In first, Turkey leader’s hostility noted as ‘challenge’ in annual intel report
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In first, Turkey leader’s hostility noted as ‘challenge’ in annual intel report

Turkish president seen as pushing increasingly aggressive stance in the region, threatening Israel’s maritime interests

Judah Ari Gross is The Times of Israel's military correspondent.

Turkish President Recep Tayyip Erdogan, right, greets Iran's President Hassan Rouhani before a meeting at the Cankaya Palace, in Ankara, Turkey, September 16, 2019. (Presidential Press Service via AP, Pool)
Turkish President Recep Tayyip Erdogan, right, greets Iran's President Hassan Rouhani before a meeting at the Cankaya Palace, in Ankara, Turkey, September 16, 2019. (Presidential Press Service via AP, Pool)

Despite officially maintaining diplomatic ties with the country, Israel’s military has added Turkish President Recep Tayyip Erdogan’s aggressive policies in the region to its list of “challenges” in an annual assessment for the coming year, The Times of Israel learned Tuesday.

This is the first time Military Intelligence has included the policies of the Turkish leader on this report.

Relations between Israel and Turkey have been increasingly strained under Erdogan, who routinely speaks out against the Jewish state and allegedly allows Palestinian terror groups to operate freely in his country.

Though in its assessment, which is presented to Israeli decision-makers each year, the military does not see a direct confrontation with Turkey in the offing in 2020, the country’s increasingly bellicose actions in the region have made it one of the top dangers to watch for the coming year.

The assessment did not detail any specific threat from Turkey toward Israel, but rather indicated that policies pursued by Erdogan, whose Islamist party is allied with the Muslim Brotherhood, was behind the cause for concern. Those issues were not inherent to Turkey’s outlook and would not necessarily outlive Erdogan, the assessment indicated.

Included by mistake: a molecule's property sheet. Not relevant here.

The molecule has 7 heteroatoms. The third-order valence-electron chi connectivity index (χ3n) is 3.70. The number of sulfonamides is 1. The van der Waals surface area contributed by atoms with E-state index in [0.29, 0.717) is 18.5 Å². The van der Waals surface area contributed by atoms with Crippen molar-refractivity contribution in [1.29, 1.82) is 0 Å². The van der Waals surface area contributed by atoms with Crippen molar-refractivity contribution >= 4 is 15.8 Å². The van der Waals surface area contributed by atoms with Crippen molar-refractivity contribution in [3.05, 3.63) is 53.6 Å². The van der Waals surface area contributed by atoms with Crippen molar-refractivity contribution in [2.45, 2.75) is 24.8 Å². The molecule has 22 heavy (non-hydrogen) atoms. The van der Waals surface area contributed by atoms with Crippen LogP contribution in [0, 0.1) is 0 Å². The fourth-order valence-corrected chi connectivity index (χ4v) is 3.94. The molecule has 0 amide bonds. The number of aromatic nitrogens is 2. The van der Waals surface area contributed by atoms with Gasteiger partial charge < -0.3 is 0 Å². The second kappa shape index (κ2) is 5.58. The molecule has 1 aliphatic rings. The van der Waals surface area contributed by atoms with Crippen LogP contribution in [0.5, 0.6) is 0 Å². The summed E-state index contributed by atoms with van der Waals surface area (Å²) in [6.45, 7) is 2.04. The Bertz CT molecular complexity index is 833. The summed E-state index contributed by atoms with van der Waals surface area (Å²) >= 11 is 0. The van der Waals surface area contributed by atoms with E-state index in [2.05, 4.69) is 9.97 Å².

In recent months, Ankara has been stepping up its expansionism, conducting military operations in next-door Syria and proposing to establish a gas pipeline to Libya, despite the fact that this would likely violate the territorial waters of Israeli ally Greece.

In an interview with Channel 13 last month, Foreign Minister Israel Katz said it was Israel’s “official position” that such a Turkish-Libyan pipeline would be illegal.

“But that doesn’t mean we’re sending battleships to confront Turkey,” he said.

In October, following a Turkish invasion of Syria as part of Ankara’s fight against Kurdish groups there, Israeli ambassador to the United Nations Danny Danon told the UN Security Council’s monthly Middle East meeting that Erdogan “has been destabilizing the region through violence and supporting terror organizations,” adding that Turkey’s “shocking” incursion into Syria had come as no surprise.

“Erdogan has turned Turkey into a safe haven for Hamas terrorists and a financial center for funneling money to subsidize terror attacks,” he said. “Erdogan’s Turkey shows no moral or human restraint toward the Kurdish people. Erdogan has turned Turkey into a regional hub for terror.”

Danon said Erdogan was dragging his country down an “imperialist path. He threatens journalists, persecutes religious minorities and promotes anti-Semitism.”

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